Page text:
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Raven’s Progressive Matrices or Raven’s Matrices are multiple choice non-verbal intelligence tests of abstract reasoning, originally developed by Dr. John C. Raven in 1936 and firstly published in the United Kingdom in 1938. The purpose of these tests is to assess reasoning in the visual field. To perform these tests, participants have to identify the correct missing piece to complete a larger pattern, in each test item. Many items are presented in the form of a 2×2 or 3×3 matrices, justifying the tests name. Gradually items get complicated, requiring greater cognitive process to be encoded, analyzed, and solved. Many intelligence experts consider these tests to be of the most g-loaded in existence, since primarily they were designed as a measure of Spearman’s g.
According to Dr. John C. Raven, Raven’s Progressive Matrices and Vocabulary tests measure the two main components of general intelligence, originally identified by Spearman, the ability to think clearly and make sense of complexity which is known as educative ability, and the ability to store and reproduce information, known as reproductive ability.
Thought time, the matrices were developed in three different forms for participants of different abilities and ages, ranging from five years old to adulthood. In 1938 was published the Standard Progressive Matrices (SPM) in the original form of the matrices, which was in black ink on a white background, in the 1940s the Colored Progressive Matrices (CPM), and finally in the 1960s, the Advanced Progressive Matrices (APM). In addition, parallel forms of the tests were published, because through time they became too popular in the general population in terms of familiarity over these tests and so scores on them were around 10 IQ points higher per generation.
The Raven’s Tests have shown overall a good internal consistency coefficients, mostly in the .80s and .90s, and a good test-retest reliability between .70 and .90, but for low score ranges are lower. Correlations with verbal and performance tests range between .40 and .75, and there is fair concurrent validity in studies with mentally retarded groups, but lower predictive validity for academic criteria.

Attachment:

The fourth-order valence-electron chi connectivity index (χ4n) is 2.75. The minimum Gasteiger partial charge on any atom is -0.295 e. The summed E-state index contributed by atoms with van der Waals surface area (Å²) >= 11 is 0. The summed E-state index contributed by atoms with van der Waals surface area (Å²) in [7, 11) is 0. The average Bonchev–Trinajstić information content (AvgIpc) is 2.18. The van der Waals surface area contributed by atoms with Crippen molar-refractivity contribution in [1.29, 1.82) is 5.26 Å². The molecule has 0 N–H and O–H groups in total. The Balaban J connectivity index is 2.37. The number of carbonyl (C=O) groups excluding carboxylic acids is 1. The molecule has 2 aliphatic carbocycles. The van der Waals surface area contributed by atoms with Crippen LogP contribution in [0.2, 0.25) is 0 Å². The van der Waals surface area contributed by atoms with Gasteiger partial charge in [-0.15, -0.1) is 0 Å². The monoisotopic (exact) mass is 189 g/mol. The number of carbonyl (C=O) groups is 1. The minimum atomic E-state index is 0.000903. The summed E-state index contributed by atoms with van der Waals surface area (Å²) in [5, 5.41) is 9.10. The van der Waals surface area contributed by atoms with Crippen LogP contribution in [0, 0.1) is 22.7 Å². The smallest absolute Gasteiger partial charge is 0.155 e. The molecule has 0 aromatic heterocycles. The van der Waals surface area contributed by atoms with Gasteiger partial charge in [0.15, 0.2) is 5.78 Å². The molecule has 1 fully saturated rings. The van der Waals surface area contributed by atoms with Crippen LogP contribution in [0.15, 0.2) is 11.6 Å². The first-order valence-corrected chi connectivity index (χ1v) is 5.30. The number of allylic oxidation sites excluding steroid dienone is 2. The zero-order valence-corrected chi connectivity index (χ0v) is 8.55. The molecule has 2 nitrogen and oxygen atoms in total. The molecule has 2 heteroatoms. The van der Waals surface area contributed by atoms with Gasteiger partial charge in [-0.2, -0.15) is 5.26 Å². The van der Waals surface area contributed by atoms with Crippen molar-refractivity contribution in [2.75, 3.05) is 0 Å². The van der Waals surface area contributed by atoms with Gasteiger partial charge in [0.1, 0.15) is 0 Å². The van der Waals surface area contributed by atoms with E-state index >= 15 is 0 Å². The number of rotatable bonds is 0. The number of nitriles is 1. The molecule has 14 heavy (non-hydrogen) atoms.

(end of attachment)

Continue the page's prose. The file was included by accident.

Raven’s Progressive Matrices Intelligence Tests
The Raven’s Progressive Matrices Intelligence Test is widely accepted as the prototypical test of inductive reasoning. These type of tests require the examinee to make an understanding of the collection of elements appeared each time and create an understanding and a cognitive rule to choose the next item from each series. This rule can be re-used later on similar items or the examinee should have to form a more effective rule, since the level of difficulty on items increases as the test progresses.
Plus, these tests are used to asses intellectual functioning or the ability to become more competent in learning by directly experiencing and being exposed to problems. These are popular measures of conceptual ability, since responses do not require verbalization, skilled manipulative ability, or complicated differentiation of visual-spatial information. As mentioned earlier, the matrices were developed in three different forms for participants of different abilities and ages.
Firstly, the Standard Progressive Matrices (SPM or SPM-Classic Raven, 1938) is a test of observation skills and clear-thinking ability. It offers insight about someone’s capacity to observe, solve problems, and learn. Is suitable for 6 year olds to adults (80), and basically from the time a child is able to comprehend the idea of finding the missing piece to complete a pattern. It can be completed within 40 minutes. The SPM consists 60 items into 5 sets (A to E), and each set contains 12 items, with a pattern-problem where one part is missing and six to eight pictures-choices are presented one of which is the correct, the missing link. Each set is composed by different principles of matrix transformation, and gradually items become more difficult. Individuals regardless of age are given the same series of problems in the same order and try to solve them at their own speed, without pausing. It can be given individually or as a group test. Of course young children, intellectually impaired people, and the elderly are expected to only solve the easiest items from these sets. Parallel versions of this are the SPM-P (2000) because the first one could not discriminate between adults of different ability levels, due to the worldwide increase in intellectual ability over the years. This version contains more difficult items but remains with the 60 items format (Strauss E.et al., 2006, pp. 229-30).